What an amazing game tonight. Dempster achieved his career high win count with 16 after failing to reach the mark in his last few starts. Soriano comes through as does Ramirez in extremely clutch situations. Marmol duels his way to lead the Cubs into the top of the ninth holding on to the lead. And in a classic battle of speed versus power, Wood defeats Fielder in a one-on-one battle of the NL Central titans to hold off the Brewers push and win the game 5-4 in front of an extremely excited Wrigley crowd.
Carlos Zambrano is the man.
Why ‘yikes’? First off, I can’t believe its been so long since I posted last. The past month and half was extremely stressful for a number of reasons and while I made sure to watch the games, read the box scores and follow the standings, it was hard to find the opportunities to talk about it all and share my thoughts about it on here. Things have settled down a little bit though, so it should be a bit easier to do so. Expect more posts and pitchers of beer handed out down the stretch. This season is turning out to be intense…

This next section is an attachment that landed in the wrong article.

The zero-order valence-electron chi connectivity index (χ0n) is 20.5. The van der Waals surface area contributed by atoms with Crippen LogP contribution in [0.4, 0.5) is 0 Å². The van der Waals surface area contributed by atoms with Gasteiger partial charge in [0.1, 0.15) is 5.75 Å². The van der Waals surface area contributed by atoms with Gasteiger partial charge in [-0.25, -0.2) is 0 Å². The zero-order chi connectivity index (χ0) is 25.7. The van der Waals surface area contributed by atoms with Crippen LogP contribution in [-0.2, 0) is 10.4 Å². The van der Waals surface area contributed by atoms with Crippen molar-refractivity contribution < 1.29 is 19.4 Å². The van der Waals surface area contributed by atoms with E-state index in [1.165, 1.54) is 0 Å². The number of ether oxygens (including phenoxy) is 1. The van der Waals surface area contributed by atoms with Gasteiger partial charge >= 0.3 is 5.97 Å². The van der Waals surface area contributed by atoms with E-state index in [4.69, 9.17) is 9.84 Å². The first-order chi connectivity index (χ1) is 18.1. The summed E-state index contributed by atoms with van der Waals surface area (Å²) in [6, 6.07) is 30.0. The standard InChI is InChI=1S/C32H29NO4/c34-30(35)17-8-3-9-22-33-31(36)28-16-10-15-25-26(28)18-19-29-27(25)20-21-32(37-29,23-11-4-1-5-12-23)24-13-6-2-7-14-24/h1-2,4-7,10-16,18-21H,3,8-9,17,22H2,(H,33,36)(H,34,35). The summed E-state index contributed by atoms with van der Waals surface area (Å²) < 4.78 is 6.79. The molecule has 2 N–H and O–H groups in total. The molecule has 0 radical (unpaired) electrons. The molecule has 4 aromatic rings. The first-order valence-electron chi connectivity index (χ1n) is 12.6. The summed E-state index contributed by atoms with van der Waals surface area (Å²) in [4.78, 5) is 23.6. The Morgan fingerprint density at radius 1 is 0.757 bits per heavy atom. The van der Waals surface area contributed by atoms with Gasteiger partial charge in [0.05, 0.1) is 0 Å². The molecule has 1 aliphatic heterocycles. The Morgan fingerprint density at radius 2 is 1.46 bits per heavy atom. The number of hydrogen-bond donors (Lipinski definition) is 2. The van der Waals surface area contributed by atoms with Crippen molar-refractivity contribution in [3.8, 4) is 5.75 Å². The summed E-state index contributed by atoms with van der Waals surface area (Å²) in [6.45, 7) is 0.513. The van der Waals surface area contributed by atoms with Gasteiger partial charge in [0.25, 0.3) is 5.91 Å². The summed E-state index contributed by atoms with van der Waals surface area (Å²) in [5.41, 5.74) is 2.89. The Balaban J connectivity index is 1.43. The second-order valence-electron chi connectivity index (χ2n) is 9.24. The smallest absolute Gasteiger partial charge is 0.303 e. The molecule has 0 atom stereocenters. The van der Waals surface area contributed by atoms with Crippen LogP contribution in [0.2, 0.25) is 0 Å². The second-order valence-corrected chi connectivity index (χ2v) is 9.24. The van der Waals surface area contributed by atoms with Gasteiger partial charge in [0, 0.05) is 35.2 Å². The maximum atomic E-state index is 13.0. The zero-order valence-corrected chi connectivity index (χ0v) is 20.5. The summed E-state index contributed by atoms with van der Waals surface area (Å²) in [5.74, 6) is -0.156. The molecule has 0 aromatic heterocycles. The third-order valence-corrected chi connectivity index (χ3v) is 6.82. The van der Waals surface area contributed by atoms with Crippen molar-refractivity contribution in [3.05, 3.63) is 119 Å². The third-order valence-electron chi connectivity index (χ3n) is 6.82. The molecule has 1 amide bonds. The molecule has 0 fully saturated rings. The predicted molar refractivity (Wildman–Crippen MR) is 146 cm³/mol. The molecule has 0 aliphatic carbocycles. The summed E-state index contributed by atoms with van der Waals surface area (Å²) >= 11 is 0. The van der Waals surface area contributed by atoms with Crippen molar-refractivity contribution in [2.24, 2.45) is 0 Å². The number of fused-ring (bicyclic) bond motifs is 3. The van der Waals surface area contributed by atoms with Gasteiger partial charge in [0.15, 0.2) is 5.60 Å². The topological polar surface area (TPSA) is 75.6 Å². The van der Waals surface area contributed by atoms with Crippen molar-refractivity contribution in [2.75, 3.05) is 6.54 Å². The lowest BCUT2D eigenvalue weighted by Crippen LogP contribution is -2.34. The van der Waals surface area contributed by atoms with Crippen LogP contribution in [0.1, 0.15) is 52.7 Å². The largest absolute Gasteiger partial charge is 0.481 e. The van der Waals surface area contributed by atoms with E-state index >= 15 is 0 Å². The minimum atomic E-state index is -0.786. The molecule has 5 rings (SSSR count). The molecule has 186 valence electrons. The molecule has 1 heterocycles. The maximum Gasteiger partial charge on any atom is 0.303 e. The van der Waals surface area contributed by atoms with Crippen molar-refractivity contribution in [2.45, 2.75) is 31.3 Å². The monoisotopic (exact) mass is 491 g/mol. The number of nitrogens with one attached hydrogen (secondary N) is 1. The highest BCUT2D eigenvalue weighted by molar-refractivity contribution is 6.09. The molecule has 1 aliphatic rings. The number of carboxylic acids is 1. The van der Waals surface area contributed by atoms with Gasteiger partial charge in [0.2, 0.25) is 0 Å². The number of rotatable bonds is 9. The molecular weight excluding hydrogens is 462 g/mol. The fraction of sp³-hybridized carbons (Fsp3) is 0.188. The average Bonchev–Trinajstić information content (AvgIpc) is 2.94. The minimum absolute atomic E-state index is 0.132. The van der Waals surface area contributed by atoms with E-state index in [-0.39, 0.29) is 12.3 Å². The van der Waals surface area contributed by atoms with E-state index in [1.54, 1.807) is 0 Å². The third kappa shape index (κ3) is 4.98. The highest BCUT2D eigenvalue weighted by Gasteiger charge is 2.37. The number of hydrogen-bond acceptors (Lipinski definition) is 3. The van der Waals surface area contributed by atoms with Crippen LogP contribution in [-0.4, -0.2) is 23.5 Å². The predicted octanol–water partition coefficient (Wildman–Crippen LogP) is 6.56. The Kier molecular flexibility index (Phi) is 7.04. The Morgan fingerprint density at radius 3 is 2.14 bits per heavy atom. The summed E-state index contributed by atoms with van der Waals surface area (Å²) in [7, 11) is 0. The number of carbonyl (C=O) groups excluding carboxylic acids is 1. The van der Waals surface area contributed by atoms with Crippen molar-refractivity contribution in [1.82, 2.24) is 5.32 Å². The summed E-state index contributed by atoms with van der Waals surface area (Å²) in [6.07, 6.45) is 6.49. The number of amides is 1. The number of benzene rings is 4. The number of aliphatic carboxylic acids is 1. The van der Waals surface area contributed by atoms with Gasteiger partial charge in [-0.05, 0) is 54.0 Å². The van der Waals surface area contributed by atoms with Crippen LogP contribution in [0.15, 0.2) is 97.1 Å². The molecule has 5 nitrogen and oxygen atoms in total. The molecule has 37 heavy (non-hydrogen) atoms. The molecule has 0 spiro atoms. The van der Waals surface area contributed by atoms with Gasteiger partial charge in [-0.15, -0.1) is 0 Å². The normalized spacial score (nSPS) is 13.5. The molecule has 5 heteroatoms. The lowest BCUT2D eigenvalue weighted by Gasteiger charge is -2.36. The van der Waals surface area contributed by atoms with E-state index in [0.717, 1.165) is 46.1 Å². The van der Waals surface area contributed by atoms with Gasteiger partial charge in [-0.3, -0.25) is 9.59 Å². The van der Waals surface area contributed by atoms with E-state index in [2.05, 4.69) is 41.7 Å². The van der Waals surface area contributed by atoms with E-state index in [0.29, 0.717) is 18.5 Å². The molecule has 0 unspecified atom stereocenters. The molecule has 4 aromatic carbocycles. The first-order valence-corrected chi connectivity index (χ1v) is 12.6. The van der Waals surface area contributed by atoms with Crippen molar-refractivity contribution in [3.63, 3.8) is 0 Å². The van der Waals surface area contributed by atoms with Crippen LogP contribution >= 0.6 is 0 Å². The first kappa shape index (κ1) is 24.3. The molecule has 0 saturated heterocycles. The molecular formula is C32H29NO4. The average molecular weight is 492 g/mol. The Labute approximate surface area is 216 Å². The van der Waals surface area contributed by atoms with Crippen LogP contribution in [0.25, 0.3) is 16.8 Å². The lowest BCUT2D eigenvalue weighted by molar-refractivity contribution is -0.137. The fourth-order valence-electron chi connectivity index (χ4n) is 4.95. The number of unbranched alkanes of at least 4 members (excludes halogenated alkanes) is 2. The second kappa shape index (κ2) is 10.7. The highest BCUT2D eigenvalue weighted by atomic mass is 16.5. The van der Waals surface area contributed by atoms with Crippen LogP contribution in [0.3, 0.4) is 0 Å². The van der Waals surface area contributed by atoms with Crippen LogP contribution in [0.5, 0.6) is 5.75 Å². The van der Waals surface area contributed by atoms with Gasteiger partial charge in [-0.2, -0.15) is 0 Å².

umpkins. A rock star. Work hard, play harder. Yet you know what beating and exhaustion he couldn’t take as long as his time as a rock star? Following the Cubs on a regular hard core basis. Oh sure, he’s still a die-hard fan, but he’s more watching the roller coaster from a far than actually sitting on it like he used to. No wonder…a .487 winning percentage since he entered the world in 1967. He’s not in the running for the “if for anyone” award here, but still, I love the fact that being a Cubs fan was harder on him than being a rock star. Hilarious.